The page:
It’s a charming tale, even if “the battle for Chinese attention” be “fierce.” And risky:

The mayor of Farmer City, Illinois, cancelled his plans after residents expressed anger at the idea of using city money to woo foreign businesses. Chad Auer, a mayor in a right-wing bit of Colorado, had to take to YouTube to explain that when Richard Nixon went to China in 1972, it turned out to be worth his while.

Nixonian prudence aside, there’s an even darker aspect to this practice: Bending over backwards to entice businesses to an area . . . at the expense of existing businesses, residents, and any concept of equality before the law.

I refer, of course, to “tax incentives,” loopholes, tax credits, regulatory workarounds, and the like.

Fine, you pillars of society, going off promoting your town — so long as no special deals are made.

But make special enticements, and you morph from “seller” of community to “sell-out.”

This is Common Sense. I’m Paul Jacob.

 

Too Much Truth

Monday, November 18th, 2013

Both what to report and when to report it can be legitimately debated in an editorial room. But not whether to accept demands to conceal “unflattering” truth for the sake of being allowed to report at all.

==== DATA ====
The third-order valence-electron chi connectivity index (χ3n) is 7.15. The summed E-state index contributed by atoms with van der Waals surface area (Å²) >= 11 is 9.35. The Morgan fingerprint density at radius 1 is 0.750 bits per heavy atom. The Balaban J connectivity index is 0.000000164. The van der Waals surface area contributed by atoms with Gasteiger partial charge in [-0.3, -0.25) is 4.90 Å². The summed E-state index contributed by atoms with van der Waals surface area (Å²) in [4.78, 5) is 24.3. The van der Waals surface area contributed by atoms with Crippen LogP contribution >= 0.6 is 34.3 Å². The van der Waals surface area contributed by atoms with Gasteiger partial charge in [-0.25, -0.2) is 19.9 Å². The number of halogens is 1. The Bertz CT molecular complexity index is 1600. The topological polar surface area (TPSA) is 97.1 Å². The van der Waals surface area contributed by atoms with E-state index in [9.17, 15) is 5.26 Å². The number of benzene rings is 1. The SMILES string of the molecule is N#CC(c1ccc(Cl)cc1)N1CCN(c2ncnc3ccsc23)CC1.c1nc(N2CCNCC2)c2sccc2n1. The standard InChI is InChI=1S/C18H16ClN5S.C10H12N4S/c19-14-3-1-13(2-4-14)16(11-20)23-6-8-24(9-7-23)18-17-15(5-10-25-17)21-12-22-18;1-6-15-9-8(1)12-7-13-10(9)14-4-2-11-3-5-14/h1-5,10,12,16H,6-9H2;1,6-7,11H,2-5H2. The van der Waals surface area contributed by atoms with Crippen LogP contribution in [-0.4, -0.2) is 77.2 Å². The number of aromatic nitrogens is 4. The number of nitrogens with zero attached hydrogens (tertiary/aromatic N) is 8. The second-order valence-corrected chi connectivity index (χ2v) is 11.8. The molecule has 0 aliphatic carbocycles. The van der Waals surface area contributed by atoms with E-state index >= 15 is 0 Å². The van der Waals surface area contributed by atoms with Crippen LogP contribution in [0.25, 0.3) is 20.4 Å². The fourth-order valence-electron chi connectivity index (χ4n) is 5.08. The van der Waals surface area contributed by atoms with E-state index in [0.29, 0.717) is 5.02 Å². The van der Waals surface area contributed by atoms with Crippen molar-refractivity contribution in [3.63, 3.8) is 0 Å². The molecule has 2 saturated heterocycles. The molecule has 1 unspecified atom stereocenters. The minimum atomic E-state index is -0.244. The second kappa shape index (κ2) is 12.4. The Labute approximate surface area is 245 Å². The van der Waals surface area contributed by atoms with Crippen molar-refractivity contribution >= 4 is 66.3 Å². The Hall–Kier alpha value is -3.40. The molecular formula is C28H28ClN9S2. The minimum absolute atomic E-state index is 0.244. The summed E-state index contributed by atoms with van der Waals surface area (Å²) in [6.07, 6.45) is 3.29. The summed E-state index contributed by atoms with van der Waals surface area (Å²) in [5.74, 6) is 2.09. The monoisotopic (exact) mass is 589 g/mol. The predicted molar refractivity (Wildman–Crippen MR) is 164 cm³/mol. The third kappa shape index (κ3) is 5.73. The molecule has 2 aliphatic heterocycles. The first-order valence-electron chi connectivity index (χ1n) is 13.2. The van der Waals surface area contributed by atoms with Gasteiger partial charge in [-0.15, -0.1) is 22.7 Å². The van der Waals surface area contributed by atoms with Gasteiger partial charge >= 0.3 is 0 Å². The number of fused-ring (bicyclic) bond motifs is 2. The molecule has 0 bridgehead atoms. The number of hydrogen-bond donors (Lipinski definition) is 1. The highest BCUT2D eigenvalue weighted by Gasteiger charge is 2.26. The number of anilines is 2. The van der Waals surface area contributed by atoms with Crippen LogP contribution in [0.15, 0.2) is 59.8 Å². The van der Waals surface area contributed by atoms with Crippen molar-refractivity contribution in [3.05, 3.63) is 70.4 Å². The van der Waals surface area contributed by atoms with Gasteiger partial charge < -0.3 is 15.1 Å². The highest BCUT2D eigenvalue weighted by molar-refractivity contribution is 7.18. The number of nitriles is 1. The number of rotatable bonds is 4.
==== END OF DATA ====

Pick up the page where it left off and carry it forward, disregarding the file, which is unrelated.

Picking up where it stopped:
That’s the “dilemma” some news organizations face when they wish to report from within a country whose government will deny access unless they toe the line.

The reportage by longtime Reuters journalist Paul Mooney, who specializes in China, has apparently been too candid. The Chinese government has denied him a visa. His career there may be over. What should Reuters do?

Not what Bloomberg News did when its reporting incurred the displeasure of Chinese officials. Bloomberg spiked an investigative report about the financial ties between billionaire businessmen and Politiburo officials, for fear of being ejected from the country. Bloomberg insists that it has merely delayed the story. But the motive is clearly a desire to appease the Chinese government, which has already blocked the Bloomberg News website inside China and refused new visas to Bloomberg journalists.

Instead of killing or deferring disapproved journalism, any news outfit threatened with expulsion by an authoritarian government should publish its honest reports and let the chips fall where they may. If kicked out, it should seek other ways to report on the country. Covert communiqués from careful Chinese citizens. Secondary sources if necessary. That’s better than actively cooperating with wrongdoers to hide their sins.